Each day, he shares several pictures, most scanned from glass negatives. Because of this, when you click the link to view the images at their full sizes, the clarity is astounding. Often, I feel as though I am right there, standing in place, a hundred years ago, or more, in real time. I look for small details of every day life, like clothing, furniture, signs, etc. I look for things that give me an idea of what even the most mundane aspects of living were like so very long ago. The size and sharpness of the posted photos allows the viewer to linger over the images like a detective looking for clues to a crime. I do that, only I am looking for clues to the past. Is the shirt soft looking? Is that a package of gum? What did they buy in the drugstore? I am less interested in the specifics of who the people were or where the shot is taken. I want small details. I am looking for that feeling of being transported over time into the spot where the picture was shot, imagining that I am there, and the time is now. I want to capture that very moment.
My favorite shots are those that are street scenes or store interiors or average neighborhoods with average people milling around. It is those scenes that really transport me back and allow me to pretend I was truly there. Perhaps it has something to do with actually having lived a childhood in the 1950s where much evidence of the early 20th century was still very much around and a part of my everyday experience. A lot of the places I frequented as a kid in 1958 still looked as they did 50 years before, so much of this imagery takes me back to my own childhood. Like now. Think about it: many things around us now also look the same now as they did 50 years ago. And now, what was common or familiar to me in the 50s, is officially one hundred years old. Time flies, doesn't it?
Make sure to read the story about the kid, Shorpy, the namesake of the blog, who was a child laborer from Alabama in 1910, and whose picture I have put above. Check out the pictures of Shorpy taken by Lewis Wickes Hine (a photographer who took a great many wonderful pictures in the early 20th century and who sadly died in poverty, unappreciated in his last years for his great photographs) and read what little is know about this little worker.
Aside from the pleasure of the time travel experience I have when I linger over the wonderful pictures, I enjoy the comments left by people who visit the blog and who have plenty to say about the photos. The comments are almost as much fun as the pictures. And a lot of these people are doing the same as I: looking for clues to the past hidden in the details.
You can become a member of the site ( which I have been meaning to do, and will make myself do today!), which makes leaving comments easier, and also allows you to post your own pictures.
The real danger of visiting Shorpy? You can lose yourself for hours and hours, going over all the wonderful pictures archived on the site. I did that several times this past summer. I lost myself in the pictures and in time. It really is the closest thing to a time machine I have found for a long time. Hey, I think I'll go grocery shopping, circa 1964. What what wonderful junk food I'll find...
Yesterday the news hit that Soupy Sales passed away. He was 83. In my mind, it will always be 1964, or 1959, depending on which Soupy TV show I happen to be remembering.
Soupy first premiered on NY television in 1959. He came on at 12 noon on Saturdays on channel 7-ABC. I loved him immediately when he did his initial "First one here gets a box of Jello" bit, followed by old film footage with a cast of thousands of people, or even an elephant stampede, all racing to get the Jello. Something abhout him just cried out, "SMART ALEC"--but in the nicest way. The bit above is most likely from the show that was on channel 5 in NY, WNEW, which debuted in 1964. Watching it I realized that Soupy was even edgier than I realized.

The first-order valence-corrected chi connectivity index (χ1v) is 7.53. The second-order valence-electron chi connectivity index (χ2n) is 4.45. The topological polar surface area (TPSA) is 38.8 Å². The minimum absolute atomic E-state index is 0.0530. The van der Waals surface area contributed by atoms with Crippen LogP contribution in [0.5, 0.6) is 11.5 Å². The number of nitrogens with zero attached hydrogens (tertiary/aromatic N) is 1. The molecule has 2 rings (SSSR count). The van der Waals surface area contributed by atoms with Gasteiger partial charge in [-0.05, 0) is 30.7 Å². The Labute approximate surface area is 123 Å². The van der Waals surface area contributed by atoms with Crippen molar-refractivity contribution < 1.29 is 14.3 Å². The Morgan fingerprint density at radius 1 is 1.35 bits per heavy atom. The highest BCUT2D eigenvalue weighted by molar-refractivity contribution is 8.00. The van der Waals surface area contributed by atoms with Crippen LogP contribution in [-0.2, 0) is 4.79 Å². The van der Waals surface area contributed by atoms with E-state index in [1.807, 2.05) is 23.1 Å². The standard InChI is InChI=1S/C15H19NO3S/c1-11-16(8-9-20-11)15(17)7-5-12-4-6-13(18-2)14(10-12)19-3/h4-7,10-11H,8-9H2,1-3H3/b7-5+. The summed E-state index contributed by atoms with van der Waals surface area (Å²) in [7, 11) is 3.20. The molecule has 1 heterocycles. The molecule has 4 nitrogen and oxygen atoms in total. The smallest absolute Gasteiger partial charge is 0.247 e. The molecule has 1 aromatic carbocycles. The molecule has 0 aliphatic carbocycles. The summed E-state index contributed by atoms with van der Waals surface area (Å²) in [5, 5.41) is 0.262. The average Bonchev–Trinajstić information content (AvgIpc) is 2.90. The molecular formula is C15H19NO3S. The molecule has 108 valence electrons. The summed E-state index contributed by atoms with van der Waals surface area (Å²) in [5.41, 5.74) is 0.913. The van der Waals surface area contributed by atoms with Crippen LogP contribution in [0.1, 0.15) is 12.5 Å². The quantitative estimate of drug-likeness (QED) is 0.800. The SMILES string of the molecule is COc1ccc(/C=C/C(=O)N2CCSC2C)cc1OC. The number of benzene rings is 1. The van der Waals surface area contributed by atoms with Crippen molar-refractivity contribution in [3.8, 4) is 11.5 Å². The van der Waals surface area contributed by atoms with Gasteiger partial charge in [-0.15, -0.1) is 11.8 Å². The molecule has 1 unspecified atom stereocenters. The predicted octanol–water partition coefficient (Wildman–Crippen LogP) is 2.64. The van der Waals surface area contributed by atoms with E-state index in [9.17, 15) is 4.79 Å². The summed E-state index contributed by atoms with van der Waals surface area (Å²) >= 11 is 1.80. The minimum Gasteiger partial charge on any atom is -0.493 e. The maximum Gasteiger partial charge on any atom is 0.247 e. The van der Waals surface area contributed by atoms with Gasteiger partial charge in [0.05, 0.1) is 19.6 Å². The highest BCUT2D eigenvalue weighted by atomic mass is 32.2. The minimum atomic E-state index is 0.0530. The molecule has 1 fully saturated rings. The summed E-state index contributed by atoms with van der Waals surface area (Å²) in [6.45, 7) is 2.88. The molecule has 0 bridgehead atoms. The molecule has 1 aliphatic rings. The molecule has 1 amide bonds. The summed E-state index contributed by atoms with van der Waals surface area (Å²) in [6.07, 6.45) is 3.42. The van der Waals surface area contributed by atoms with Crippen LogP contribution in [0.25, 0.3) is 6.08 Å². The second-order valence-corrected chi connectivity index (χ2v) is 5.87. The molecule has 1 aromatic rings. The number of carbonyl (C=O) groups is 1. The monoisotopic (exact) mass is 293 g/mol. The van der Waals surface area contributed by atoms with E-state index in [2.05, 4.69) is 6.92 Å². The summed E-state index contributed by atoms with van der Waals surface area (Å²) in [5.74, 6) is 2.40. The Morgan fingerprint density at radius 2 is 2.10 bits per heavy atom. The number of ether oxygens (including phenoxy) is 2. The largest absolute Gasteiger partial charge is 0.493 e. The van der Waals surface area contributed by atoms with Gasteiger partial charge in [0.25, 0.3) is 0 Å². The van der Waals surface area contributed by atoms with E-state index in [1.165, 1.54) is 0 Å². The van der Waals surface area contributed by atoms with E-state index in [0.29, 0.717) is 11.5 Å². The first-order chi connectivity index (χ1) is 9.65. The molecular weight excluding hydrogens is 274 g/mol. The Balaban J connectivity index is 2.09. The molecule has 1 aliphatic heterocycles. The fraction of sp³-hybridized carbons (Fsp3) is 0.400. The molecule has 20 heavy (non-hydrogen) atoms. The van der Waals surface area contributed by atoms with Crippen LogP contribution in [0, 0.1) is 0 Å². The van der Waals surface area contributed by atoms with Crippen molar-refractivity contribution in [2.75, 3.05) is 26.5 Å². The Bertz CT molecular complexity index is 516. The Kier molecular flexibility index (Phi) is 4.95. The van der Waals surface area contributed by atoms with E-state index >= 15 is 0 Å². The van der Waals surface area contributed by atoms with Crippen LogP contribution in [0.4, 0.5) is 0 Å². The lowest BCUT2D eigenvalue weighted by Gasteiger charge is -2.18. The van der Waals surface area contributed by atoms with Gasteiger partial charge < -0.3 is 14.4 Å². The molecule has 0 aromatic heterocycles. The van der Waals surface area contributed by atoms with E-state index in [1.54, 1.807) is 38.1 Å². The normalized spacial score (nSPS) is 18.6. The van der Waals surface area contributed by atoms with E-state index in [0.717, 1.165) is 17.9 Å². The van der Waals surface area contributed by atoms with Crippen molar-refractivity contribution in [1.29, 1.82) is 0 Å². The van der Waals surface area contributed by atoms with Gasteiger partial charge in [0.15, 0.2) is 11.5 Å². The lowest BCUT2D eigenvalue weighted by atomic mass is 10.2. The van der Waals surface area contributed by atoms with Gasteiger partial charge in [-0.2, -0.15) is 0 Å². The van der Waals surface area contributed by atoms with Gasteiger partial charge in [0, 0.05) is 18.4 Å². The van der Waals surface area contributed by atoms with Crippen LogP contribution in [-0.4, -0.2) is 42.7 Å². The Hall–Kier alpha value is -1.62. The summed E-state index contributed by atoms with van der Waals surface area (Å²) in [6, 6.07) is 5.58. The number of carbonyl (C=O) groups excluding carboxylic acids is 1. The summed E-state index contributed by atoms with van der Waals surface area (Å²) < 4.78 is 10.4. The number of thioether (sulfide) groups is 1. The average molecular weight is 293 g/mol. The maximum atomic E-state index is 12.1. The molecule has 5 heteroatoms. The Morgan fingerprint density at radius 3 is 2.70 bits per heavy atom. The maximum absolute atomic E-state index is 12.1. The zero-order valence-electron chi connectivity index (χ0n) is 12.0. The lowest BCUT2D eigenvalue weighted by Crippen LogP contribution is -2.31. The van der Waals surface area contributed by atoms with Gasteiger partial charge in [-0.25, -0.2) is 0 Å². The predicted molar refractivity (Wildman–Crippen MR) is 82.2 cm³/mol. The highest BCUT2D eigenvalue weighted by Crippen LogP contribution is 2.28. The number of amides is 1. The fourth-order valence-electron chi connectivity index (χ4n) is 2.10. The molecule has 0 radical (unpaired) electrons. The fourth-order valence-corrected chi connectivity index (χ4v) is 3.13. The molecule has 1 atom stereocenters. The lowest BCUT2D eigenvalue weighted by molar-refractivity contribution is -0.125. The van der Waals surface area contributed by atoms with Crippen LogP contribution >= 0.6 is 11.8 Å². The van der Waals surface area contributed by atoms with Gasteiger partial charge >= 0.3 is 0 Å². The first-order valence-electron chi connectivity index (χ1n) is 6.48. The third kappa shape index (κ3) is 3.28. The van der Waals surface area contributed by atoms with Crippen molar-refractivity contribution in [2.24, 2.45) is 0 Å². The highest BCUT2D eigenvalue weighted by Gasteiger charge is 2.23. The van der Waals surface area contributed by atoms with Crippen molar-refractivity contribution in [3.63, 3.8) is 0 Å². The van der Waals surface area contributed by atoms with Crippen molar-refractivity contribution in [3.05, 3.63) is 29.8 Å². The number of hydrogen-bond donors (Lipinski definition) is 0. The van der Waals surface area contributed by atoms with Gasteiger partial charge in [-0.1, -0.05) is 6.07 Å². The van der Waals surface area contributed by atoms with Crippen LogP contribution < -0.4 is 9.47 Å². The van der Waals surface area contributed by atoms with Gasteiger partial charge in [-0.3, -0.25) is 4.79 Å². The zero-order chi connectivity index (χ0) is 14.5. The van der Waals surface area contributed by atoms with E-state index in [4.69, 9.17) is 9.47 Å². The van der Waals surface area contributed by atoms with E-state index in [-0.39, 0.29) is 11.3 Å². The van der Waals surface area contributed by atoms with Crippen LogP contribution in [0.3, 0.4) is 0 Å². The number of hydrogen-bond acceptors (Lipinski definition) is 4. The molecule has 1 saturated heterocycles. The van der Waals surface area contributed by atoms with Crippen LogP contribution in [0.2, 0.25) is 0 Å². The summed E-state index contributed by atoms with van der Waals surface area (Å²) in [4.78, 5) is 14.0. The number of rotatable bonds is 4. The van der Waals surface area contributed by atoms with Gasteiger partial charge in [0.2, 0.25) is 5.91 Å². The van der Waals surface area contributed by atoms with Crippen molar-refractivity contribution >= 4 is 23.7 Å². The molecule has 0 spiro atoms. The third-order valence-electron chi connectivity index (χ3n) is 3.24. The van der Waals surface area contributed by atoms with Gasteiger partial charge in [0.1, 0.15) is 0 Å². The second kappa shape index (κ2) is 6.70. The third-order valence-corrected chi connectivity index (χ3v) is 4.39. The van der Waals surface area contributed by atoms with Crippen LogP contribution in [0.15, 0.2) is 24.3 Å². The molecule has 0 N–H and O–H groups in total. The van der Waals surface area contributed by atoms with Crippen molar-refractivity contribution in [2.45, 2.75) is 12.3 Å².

Here is a link to a great blog post by Dan Brockway, which excellent shots of the show actually in production. The fact that the show was shot and that Soupy was always relating to the crew, is what made the show as much fun as it was. Soupy was making himself and his crew laugh more than anyone, and we all got to be in on the joke. My favorite skits always had WHITE FANG or BLACK TOOTH. Here is a great one with White Fang.
Found this wonderful stand-up bit by Soupy as he tells the story of the famous "Green pieces of paper" scandal, in which he asked kids to raid their mothers' and father wallets and send him money. And, yes, he really did do that:
When I was watching the movie, The Conspiracy Theory, with Mel Gibson, some years back, I kept having this sense of recognition. Mel reminded me of someone during the entire film, and I had this sense of watching someone else. It took me a spell before I finally identified who the familiar face was: Soupy Sales! I'll post some pictures and you tell me there is no resemblance!
Honestly, I really like Soupy More.
Do yourself a favor and go on Youtube and watch several clips. Then you'll be in on the joke, too.
RIP, Soupy. Seems like just yesterday I was laughing on weekday evenings in 7th grade....
Addicted. Totally. And without remorse of any kind. It's my computer and I. It's not just that I love using it as a tool to create art. It's the web. The Internet is my worst vice and my greatest enjoyment. I am always on it. My husband has even said that someday he expects to come home find me stuck INSIDE the monitor, like some sort of Twilight Zone episode.
I can justify it to some extent, because I am not a TV watcher of any significance. I'd rather be on line, checking out everything from eBay to newspapers to blogs by other artists and writers then sitting in front of some mindless sitcom or self important drama. I've even discovered a whole cache of blogs that write about vintage stuff and collecting, which is what this very blog started out as about 5 years ago. There is no end to the kind of information I suddenly find myself interested in. Hey--wanna know more about scroll saws? Ask me!
Lately, however, my addiction to the net has to do with something more essential: getting my daily dose of humor. And my top choice of enjoyment? AWKWARD FAMILY PHOTOS.